The Biden administration has been reversing and revising Trump-era policies since day one of taking control of the White House, and language is no exception. The administration has changed the rhetoric federal officials use to speak about political issues.
Among the changes, Biden has replaced the term “illegal alien” with “non-citizen,” and EPA officials now use the hashtag #climatecrisis on Twitter. The White House has also started asking those looking to contact the administration whether they want to use specific pronouns when filling out contact forms.
The changes were not well-received by some students on Miami’s campus for different reasons.
Taylor Armstrong is a junior political science major and the chairman of the College Republicans (CRs) at Miami. He saw the shift in rhetoric as less of a concentrated effort to make change and more of a political maneuver by the new administration.
“From an objective standpoint, this isn’t anything new,” Armstrong said. “Politics in itself has to do with a lot of persuasion and trying to frame things a certain way that may be politically beneficial. Changing how they say things concerning climate change and immigration lets the administration frame things their way, letting them have a better foundation to get things done.”
Armstrong said the changes were unnecessary compared to direct action.
“Politics is not about how to talk about things, it’s getting things done,” Armstrong said. “We’re not interested in debating how we should talk about things; we’re more interested in doing the things in the first place.”
Members of CRs are not the only ones who found problems with the administration worrying about words rather than taking action.
Evan Gates is a first-year business economics major and a member of the College Democrats. He expressed frustration at the rhetoric changes for different reasons than Armstrong.
“I think the changes [in rhetoric] are absolutely a bad thing,” Gates said. “I think the changes are designed to make us feel complacent with what’s going on. While words concerning immigration have changed, the policies really haven’t.”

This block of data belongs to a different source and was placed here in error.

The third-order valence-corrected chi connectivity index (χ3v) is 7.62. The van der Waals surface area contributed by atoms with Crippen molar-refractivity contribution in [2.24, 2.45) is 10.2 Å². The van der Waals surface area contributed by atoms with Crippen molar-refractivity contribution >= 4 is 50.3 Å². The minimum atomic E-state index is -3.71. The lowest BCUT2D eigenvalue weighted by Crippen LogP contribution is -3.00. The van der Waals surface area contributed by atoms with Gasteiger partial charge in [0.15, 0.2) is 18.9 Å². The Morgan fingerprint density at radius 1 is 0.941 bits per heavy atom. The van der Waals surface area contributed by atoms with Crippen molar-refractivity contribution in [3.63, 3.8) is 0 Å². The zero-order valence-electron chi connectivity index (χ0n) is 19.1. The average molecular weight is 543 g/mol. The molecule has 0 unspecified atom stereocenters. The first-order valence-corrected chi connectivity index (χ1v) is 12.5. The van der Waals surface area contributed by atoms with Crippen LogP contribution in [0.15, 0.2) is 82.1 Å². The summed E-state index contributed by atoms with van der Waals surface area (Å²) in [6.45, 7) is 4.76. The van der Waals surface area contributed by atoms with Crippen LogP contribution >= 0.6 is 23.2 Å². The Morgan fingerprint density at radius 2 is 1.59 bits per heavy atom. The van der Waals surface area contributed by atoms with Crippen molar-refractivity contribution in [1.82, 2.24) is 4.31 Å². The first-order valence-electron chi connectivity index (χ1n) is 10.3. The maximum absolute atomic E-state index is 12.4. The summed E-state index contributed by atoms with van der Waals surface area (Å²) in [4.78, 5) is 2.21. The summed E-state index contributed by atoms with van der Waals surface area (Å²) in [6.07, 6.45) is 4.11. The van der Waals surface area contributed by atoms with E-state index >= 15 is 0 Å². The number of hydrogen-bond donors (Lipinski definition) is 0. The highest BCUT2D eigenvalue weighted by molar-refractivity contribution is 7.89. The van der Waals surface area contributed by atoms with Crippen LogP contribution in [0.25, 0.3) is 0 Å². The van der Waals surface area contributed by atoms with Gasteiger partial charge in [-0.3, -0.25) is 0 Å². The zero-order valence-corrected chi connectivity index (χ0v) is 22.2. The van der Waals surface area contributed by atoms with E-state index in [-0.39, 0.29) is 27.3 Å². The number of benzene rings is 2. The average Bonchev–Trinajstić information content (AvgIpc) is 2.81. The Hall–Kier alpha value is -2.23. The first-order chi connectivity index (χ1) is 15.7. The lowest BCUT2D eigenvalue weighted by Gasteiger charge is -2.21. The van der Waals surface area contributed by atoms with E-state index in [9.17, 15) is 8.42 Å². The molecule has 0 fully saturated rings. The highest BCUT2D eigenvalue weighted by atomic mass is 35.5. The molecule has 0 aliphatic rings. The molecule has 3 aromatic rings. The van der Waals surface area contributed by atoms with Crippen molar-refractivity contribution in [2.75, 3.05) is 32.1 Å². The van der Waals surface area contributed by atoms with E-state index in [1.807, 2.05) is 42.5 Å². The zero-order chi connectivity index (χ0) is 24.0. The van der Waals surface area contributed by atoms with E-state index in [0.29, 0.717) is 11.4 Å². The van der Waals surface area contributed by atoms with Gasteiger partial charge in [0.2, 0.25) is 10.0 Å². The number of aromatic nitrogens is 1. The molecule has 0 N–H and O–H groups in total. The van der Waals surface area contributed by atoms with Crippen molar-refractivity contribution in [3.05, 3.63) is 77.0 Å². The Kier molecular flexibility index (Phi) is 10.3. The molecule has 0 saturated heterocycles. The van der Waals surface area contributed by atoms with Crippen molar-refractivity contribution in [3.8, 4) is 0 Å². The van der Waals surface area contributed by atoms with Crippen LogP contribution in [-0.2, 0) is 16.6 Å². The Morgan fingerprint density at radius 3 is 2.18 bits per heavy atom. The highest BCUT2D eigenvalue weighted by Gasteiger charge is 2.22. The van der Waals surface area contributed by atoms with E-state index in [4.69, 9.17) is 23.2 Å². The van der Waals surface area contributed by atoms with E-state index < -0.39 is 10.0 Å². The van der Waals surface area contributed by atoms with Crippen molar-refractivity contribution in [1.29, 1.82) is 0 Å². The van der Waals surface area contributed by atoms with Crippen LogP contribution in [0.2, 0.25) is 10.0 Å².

During his campaign, Biden promised not to deport anyone during his first 100 days in office. Although he tried to implement this policy, the measure was blocked by a federal Texas judge, and thousands of undocumented immigrants have continued to be deported during his term, although arrests are down.
Gates said he was disappointed that the Biden administration did not make further attempts to push through the blocked policy, with the word changes being the only meaningful policy that he believes has been implemented so far.
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“I think the rhetoric change is the excuse the Biden administration has made while ICE (Immigration and Customs Enforcement) has continued to deport hundreds, if not thousands, of people,” Gates said. “They haven’t changed what they’re doing. They’re just changing the way they’re talking about it so Biden voters are satisfied.”
Grace Brunton is a first-year social work and international studies double major who is also a member of the College Democrats. She welcomes the rhetoric changes but agrees they are not enough.
“I think the rhetoric shift is a good change, but the changes are only effective if there’s action to back up the attitude,” Brunton said. “You can change the term ‘illegal alien’ to ‘non-citizen,’ but how much does that matter when you’re still deporting thousands of immigrants and letting ICE commit these human rights abuses against them?”
Brunton thinks it’s important to still be critical of the Biden administration despite liking it better than the Trump presidency.
“For me, I believe we can be critical of Biden’s inaction because there’s not insane undying loyalty to a party — a lot of us voted for Biden because we thought he was a better candidate than Trump,” she said. “We’re still very much critical of everything he’s doing. It’s not a sports team; you don’t just root for your color and then peace out. You have to be involved in making change.”
While there is general disappointment in these changes, students have differing opinions on what the change in rhetoric means for the American people as a whole.
Armstrong expressed concerns that the change in wording was limiting freedom of speech for Americans.
“Our government has to balance individual interests with collective concerns, and this whole rhetoric change is not finding that balance,” Armstrong said. “I don’t have a problem with our government wanting to properly address things, but let’s not get hung up on it or regulate it. Let the group tell me if they take offense. That’s the whole point of free society.”
Gates disagreed that the policies could limit free speech.
“I think each administration has its own code that it uses to persuade people,” Gates said. “It’s not a limit on free speech to look at that rhetoric and use it in a humanizing way. That’s not subversion, that’s the nature of free speech.”
Regardless of why, the students all agreed on one thing: Biden’s words are just that until they’re acted upon.